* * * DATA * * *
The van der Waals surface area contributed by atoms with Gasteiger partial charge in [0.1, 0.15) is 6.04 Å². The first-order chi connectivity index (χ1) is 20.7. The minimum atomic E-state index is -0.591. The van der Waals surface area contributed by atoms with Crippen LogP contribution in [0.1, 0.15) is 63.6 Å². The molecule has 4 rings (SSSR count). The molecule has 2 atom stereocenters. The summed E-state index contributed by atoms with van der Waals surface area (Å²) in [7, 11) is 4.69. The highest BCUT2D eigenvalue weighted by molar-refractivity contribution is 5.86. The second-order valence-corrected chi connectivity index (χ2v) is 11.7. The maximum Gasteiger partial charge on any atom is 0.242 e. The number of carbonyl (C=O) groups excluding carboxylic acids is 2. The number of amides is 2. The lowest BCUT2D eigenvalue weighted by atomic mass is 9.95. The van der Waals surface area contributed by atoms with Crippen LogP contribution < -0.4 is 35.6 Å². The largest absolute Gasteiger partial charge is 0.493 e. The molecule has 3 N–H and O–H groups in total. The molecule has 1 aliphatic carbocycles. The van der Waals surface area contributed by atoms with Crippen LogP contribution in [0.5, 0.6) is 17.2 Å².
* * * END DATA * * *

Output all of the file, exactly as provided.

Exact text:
The van der Waals surface area contributed by atoms with Gasteiger partial charge in [0.1, 0.15) is 6.04 Å². The first-order chi connectivity index (χ1) is 20.7. The minimum atomic E-state index is -0.591. The van der Waals surface area contributed by atoms with Crippen LogP contribution in [0.1, 0.15) is 63.6 Å². The molecule has 4 rings (SSSR count). The molecule has 2 atom stereocenters. The summed E-state index contributed by atoms with van der Waals surface area (Å²) in [7, 11) is 4.69. The highest BCUT2D eigenvalue weighted by molar-refractivity contribution is 5.86. The second-order valence-corrected chi connectivity index (χ2v) is 11.7. The maximum Gasteiger partial charge on any atom is 0.242 e. The number of carbonyl (C=O) groups excluding carboxylic acids is 2. The number of amides is 2. The lowest BCUT2D eigenvalue weighted by atomic mass is 9.95. The van der Waals surface area contributed by atoms with Crippen LogP contribution < -0.4 is 35.6 Å². The largest absolute Gasteiger partial charge is 0.493 e. The molecule has 3 N–H and O–H groups in total. The molecule has 1 aliphatic carbocycles. The van der Waals surface area contributed by atoms with Crippen LogP contribution in [0.5, 0.6) is 17.2 Å².